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Re: [RFI] RFI Digest, Vol 106, Issue 5

To: rfi@contesting.com
Subject: Re: [RFI] RFI Digest, Vol 106, Issue 5
From: Tim Groat <tcgroat@mesanetworks.net>
Date: Thu, 10 Nov 2011 20:48:35 -0700
List-post: <rfi@contesting.com">mailto:rfi@contesting.com>
On 11/10/2011 1:00 PM, rfi-request@contesting.com wrote:
> What difference does it make that it should ONLY be done
> at service panel?

The difference is what happens if a combined neutral/ground conductor 
opens. With a combined conductor the phase-to-neutral parts of the 
appliance will put a hazardous voltage on the chassis if that conductor 
opens. That requires only a single failure to be hazardous. That's 
particularly important for laundry dryers, which usually are near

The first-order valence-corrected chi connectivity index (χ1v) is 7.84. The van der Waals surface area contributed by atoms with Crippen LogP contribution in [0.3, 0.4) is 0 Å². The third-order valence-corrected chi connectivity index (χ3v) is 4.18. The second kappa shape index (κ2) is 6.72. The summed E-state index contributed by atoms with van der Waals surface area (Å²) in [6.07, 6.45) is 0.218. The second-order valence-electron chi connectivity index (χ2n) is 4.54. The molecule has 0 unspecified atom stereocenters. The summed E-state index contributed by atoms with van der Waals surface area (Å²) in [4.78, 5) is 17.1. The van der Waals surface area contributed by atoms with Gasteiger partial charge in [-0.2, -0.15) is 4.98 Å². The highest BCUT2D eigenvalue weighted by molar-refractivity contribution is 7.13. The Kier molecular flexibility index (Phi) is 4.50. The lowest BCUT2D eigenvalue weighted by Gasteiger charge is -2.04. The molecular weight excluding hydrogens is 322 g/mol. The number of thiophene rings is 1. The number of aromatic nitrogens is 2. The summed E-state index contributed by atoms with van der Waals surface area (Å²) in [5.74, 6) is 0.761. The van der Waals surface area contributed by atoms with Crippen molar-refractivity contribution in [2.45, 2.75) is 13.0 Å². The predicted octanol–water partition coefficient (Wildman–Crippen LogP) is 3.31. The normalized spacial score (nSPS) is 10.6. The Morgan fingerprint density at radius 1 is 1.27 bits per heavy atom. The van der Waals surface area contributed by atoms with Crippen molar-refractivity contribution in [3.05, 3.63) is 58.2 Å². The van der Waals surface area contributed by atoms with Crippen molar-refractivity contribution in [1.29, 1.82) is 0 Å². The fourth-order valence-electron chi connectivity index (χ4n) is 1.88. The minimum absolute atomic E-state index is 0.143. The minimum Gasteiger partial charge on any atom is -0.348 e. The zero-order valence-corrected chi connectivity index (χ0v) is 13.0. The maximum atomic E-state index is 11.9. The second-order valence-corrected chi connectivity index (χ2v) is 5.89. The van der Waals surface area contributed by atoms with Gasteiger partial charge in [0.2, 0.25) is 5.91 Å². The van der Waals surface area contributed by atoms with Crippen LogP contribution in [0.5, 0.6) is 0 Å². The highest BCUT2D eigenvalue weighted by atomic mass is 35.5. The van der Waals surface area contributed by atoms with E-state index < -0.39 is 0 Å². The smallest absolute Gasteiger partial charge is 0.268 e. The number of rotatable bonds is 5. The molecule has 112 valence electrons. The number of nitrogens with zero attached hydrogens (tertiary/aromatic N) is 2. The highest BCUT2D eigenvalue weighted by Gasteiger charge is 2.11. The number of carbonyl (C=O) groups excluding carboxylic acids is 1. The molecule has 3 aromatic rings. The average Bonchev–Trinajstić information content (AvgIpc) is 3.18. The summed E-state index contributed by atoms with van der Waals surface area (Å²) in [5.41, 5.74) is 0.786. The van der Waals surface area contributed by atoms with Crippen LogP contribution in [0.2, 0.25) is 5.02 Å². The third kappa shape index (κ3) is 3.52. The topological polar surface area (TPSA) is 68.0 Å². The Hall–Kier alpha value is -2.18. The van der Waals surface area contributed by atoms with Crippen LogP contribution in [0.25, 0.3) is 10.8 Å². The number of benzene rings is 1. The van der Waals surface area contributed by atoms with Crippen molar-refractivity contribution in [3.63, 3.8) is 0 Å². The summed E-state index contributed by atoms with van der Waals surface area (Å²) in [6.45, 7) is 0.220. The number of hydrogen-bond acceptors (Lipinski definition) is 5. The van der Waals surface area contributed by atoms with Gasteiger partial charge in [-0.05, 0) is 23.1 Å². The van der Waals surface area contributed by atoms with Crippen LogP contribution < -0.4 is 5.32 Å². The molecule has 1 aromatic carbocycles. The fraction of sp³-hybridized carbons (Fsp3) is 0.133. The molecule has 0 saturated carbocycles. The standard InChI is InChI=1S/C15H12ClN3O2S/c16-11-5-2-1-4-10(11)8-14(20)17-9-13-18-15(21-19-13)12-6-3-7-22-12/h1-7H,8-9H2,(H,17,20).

plumbing fixtures, on cement (conductive) basement floors, next to the 
(grounded) washing machine, etc. If this failure occurs, there is a good 
chance of a serious or fatal electric shock.

With separate neutral and ground conductors, the operating current 
returns through one wire (neutral, white) and there is no significant 
current in the other wire (ground, green or bare). If the neutral opens, 
the appliance stops working--but there is no shock hazard on the 
chassis. If the ground wire opens the voltage and current on the chassis 
are so low that they are not hazardous. It requires two failures to have 
a shock hazard: an open ground conductor and an insulation failure 
between the chassis and a hazardous circuit. This is much less likely to 
happen than the single failure, which is why the N.E.C. now requires 
separate conductors.
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